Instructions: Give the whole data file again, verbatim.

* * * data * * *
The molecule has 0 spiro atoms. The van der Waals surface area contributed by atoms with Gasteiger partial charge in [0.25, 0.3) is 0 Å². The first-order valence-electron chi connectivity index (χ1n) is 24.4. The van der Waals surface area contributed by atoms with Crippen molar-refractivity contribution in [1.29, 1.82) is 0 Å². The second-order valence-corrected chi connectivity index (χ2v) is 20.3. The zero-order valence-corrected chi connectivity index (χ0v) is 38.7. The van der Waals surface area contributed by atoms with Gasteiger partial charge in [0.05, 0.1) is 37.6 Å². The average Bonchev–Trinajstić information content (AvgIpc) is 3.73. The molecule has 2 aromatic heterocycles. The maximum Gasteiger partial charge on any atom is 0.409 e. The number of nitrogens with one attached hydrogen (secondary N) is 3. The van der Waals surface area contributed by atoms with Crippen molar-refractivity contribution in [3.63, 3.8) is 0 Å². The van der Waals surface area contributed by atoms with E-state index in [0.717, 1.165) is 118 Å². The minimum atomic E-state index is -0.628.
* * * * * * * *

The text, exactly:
The molecule has 0 spiro atoms. The van der Waals surface area contributed by atoms with Gasteiger partial charge in [0.25, 0.3) is 0 Å². The first-order valence-electron chi connectivity index (χ1n) is 24.4. The van der Waals surface area contributed by atoms with Crippen molar-refractivity contribution in [1.29, 1.82) is 0 Å². The second-order valence-corrected chi connectivity index (χ2v) is 20.3. The zero-order valence-corrected chi connectivity index (χ0v) is 38.7. The van der Waals surface area contributed by atoms with Gasteiger partial charge in [0.05, 0.1) is 37.6 Å². The average Bonchev–Trinajstić information content (AvgIpc) is 3.73. The molecule has 2 aromatic heterocycles. The maximum Gasteiger partial charge on any atom is 0.409 e. The number of nitrogens with one attached hydrogen (secondary N) is 3. The van der Waals surface area contributed by atoms with Crippen molar-refractivity contribution in [3.63, 3.8) is 0 Å². The van der Waals surface area contributed by atoms with E-state index in [0.717, 1.165) is 118 Å². The minimum atomic E-state index is -0.628.